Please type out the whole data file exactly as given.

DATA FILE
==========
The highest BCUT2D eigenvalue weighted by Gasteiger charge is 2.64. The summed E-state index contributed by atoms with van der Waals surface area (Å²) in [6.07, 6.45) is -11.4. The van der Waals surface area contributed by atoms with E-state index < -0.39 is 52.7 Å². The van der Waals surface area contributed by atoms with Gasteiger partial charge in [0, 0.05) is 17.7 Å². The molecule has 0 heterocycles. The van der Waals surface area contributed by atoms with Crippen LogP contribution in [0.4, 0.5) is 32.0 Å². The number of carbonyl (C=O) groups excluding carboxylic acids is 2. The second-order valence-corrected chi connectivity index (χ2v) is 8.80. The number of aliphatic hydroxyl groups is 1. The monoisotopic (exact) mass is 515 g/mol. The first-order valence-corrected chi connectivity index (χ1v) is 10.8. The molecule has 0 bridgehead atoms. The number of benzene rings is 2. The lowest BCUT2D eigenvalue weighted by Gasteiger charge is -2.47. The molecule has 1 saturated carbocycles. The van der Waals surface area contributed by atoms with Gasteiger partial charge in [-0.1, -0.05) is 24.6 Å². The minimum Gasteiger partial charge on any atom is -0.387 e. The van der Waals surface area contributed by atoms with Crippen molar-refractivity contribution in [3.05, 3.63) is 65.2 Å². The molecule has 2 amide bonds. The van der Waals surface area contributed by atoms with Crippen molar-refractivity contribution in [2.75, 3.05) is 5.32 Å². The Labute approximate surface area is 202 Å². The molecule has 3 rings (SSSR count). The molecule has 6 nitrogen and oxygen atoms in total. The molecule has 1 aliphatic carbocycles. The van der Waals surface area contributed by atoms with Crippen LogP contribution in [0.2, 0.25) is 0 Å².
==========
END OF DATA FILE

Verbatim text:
The highest BCUT2D eigenvalue weighted by Gasteiger charge is 2.64. The summed E-state index contributed by atoms with van der Waals surface area (Å²) in [6.07, 6.45) is -11.4. The van der Waals surface area contributed by atoms with E-state index < -0.39 is 52.7 Å². The van der Waals surface area contributed by atoms with Gasteiger partial charge in [0, 0.05) is 17.7 Å². The molecule has 0 heterocycles. The van der Waals surface area contributed by atoms with Crippen LogP contribution in [0.4, 0.5) is 32.0 Å². The number of carbonyl (C=O) groups excluding carboxylic acids is 2. The second-order valence-corrected chi connectivity index (χ2v) is 8.80. The number of aliphatic hydroxyl groups is 1. The monoisotopic (exact) mass is 515 g/mol. The first-order valence-corrected chi connectivity index (χ1v) is 10.8. The molecule has 0 bridgehead atoms. The number of benzene rings is 2. The lowest BCUT2D eigenvalue weighted by Gasteiger charge is -2.47. The molecule has 1 saturated carbocycles. The van der Waals surface area contributed by atoms with Gasteiger partial charge in [-0.1, -0.05) is 24.6 Å². The minimum Gasteiger partial charge on any atom is -0.387 e. The van der Waals surface area contributed by atoms with Crippen molar-refractivity contribution in [3.05, 3.63) is 65.2 Å². The molecule has 2 amide bonds. The van der Waals surface area contributed by atoms with Crippen molar-refractivity contribution in [2.75, 3.05) is 5.32 Å². The Labute approximate surface area is 202 Å². The molecule has 3 rings (SSSR count). The molecule has 6 nitrogen and oxygen atoms in total. The molecule has 1 aliphatic carbocycles. The van der Waals surface area contributed by atoms with Crippen LogP contribution in [0.2, 0.25) is 0 Å².